For years, International Business Machines (IBM – Free IBM Stock Report), commonly known by its acronym and ticker IBM, or the nickname Big Blue, has been a worldwide supplier of advanced information processing technology, communications systems, services, and program products. Its name is synonymous with the boom in computing and data sharing that powered the tech world through so much growth and change in the last several decades. All the while, its stock has been a Dow-30 component and a bellwether for the technology sector as a whole. But of late, things seem to be taking a turn for the worse at IBM. High-profile names like Apple (AAPL) and Google (GOOG) get the majority of the headlines nowadays, and the news that is generated by Big Blue has not been positive in recent quarters.
The company is facing a myriad of issues presently in the ever evolving computing world, but we are not yet ready to believe that things are as bad as some bears are depicting. Management, led by CEO Virginia Rometty, (as seen in the Business Description or Blurb in the middle of the Value Line page), has a plan to transition to new ways of computing; delivering the software-defined data center and software via a subscription. Making these moves will not be easy, and changes will not be visible overnight. Add to this that competition in these spaces is at a fever pitch, and the task at hand becomes even more difficult. Still, we think IBM has the brain power to get it done.
And, as noted in the Commentary segment of our page, “the stock’s pullback has created the best entry point in a few years”. It’s not every day that Dow components come at a discount, but that is exactly what we have on our hands in the current market.
A quick glance at the Value Line page can provide insight as to what is ailing the company. Let’s start at the top line. The Quarterly Revenues box is not pretty. Sales at IBM have tapered off in each of the last three years, as the company struggled to immediately pick up on hot technology trends, such as cloud computing. The bottom line has held up better, as evidenced in the Quarterly Earnings box, which shows Big Blue has managed to move the needle in a positive direction even with dwindling sales. In fact, most of the recent stories floating around indicate that the computer tech giant is gearing up for a significant workforce reduction as part of its ongoing cost-cutting program, aimed at boosting earnings. Also, IBM has exited businesses that were no longer meeting its growth standards or considered noncore operations. The most recent example of such a divestiture was the sale of its semiconductor manufacturing arm.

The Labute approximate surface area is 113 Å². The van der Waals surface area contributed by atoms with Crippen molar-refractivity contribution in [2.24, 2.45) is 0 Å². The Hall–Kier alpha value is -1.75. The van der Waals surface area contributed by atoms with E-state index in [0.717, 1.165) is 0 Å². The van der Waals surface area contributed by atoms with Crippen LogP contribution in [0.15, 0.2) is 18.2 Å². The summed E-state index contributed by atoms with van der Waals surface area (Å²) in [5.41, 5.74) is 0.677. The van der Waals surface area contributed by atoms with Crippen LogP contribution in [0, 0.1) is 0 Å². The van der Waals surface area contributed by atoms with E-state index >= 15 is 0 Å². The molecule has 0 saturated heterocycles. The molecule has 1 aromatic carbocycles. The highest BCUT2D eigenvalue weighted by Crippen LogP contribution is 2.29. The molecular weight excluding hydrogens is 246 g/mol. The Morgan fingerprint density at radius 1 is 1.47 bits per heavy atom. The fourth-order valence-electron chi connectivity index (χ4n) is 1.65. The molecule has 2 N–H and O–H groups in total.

One glaring segment of the Value Line page that paints IBM in a poor light is the Annual Rates box. Let’s take a look at the numbers posted in the past ten- and five-year periods, and compare these with the average between 2011 and 2013 and what we forecast out to late decade. From the figures, it seems clear that changes are necessary. Has management been late in acknowledging this and beginning the process of improvement now? Many would say “yes”, but even that is debatable. The bottom line is that those plans are currently in the works, and how soon these efforts begin to bear fruit will be important in knowing if and when the share price will rebound. The High/Low portion of our page, which can be found just above the Price Chart or Graph, shows that these shares were as high as $215 at their peak. In recent trading, the quotation dipped to near the $150 mark.
So from recently depressed trading levels where do we have IBM shares pegged to be trading at out to 2107-2019? In the upper left-hand corner of the page, the Projections box shows our range out to that timeframe to be between $220 and $270. That would be a handsome incline from the aforementioned $150. But, this will depend on a number of factors. First and foremost, IBM needs to hit revenue and earnings targets. The chances of them doing just that, using history as a guide, is illustrated by the Earnings Predictability, a metric found at the bottom right-hand side of the page in the Ratings section. IBM receives our top score for this (100 out of 100). It is worth noting that in that same box, the Stock Price Stability score is present as well. Big Blue’s mark of 90 out of 100, and its 1 (Highest) ranking for Safety, located in the Ranks box at the top left of the report, combine to show a well-regarded company that is going through a tough time. In closing, we feel that the upside here far outweighs the downside from current price levels.